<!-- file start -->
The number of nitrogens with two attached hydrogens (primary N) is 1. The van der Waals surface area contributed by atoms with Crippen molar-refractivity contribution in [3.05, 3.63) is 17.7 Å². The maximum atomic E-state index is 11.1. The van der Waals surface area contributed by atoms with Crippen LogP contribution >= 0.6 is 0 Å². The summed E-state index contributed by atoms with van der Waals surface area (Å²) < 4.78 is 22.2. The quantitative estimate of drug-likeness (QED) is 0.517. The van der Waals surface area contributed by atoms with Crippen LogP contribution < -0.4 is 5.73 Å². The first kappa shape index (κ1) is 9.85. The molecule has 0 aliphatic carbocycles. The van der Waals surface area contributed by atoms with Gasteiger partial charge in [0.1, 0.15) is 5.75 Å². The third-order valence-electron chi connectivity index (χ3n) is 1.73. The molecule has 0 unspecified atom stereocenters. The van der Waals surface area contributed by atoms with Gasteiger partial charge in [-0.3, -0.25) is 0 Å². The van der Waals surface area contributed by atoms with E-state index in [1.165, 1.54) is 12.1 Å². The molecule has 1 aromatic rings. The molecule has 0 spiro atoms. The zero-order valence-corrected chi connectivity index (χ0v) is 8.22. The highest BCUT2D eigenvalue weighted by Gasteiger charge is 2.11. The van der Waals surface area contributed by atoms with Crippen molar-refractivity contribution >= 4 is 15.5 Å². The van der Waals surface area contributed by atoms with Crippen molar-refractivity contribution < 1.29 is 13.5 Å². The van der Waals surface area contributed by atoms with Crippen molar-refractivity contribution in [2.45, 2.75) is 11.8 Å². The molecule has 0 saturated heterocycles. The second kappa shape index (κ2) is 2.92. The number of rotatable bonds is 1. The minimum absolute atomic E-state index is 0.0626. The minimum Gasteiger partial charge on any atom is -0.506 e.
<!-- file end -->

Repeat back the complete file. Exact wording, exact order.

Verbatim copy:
The number of nitrogens with two attached hydrogens (primary N) is 1. The van der Waals surface area contributed by atoms with Crippen molar-refractivity contribution in [3.05, 3.63) is 17.7 Å². The maximum atomic E-state index is 11.1. The van der Waals surface area contributed by atoms with Crippen LogP contribution >= 0.6 is 0 Å². The summed E-state index contributed by atoms with van der Waals surface area (Å²) < 4.78 is 22.2. The quantitative estimate of drug-likeness (QED) is 0.517. The van der Waals surface area contributed by atoms with Crippen LogP contribution < -0.4 is 5.73 Å². The first kappa shape index (κ1) is 9.85. The molecule has 0 aliphatic carbocycles. The van der Waals surface area contributed by atoms with Gasteiger partial charge in [0.1, 0.15) is 5.75 Å². The third-order valence-electron chi connectivity index (χ3n) is 1.73. The molecule has 0 unspecified atom stereocenters. The van der Waals surface area contributed by atoms with Gasteiger partial charge in [-0.3, -0.25) is 0 Å². The van der Waals surface area contributed by atoms with E-state index in [1.165, 1.54) is 12.1 Å². The molecule has 1 aromatic rings. The molecule has 0 spiro atoms. The zero-order valence-corrected chi connectivity index (χ0v) is 8.22. The highest BCUT2D eigenvalue weighted by Gasteiger charge is 2.11. The van der Waals surface area contributed by atoms with Crippen molar-refractivity contribution >= 4 is 15.5 Å². The van der Waals surface area contributed by atoms with Crippen molar-refractivity contribution < 1.29 is 13.5 Å². The van der Waals surface area contributed by atoms with Crippen molar-refractivity contribution in [2.45, 2.75) is 11.8 Å². The molecule has 0 saturated heterocycles. The second kappa shape index (κ2) is 2.92. The number of rotatable bonds is 1. The minimum absolute atomic E-state index is 0.0626. The minimum Gasteiger partial charge on any atom is -0.506 e.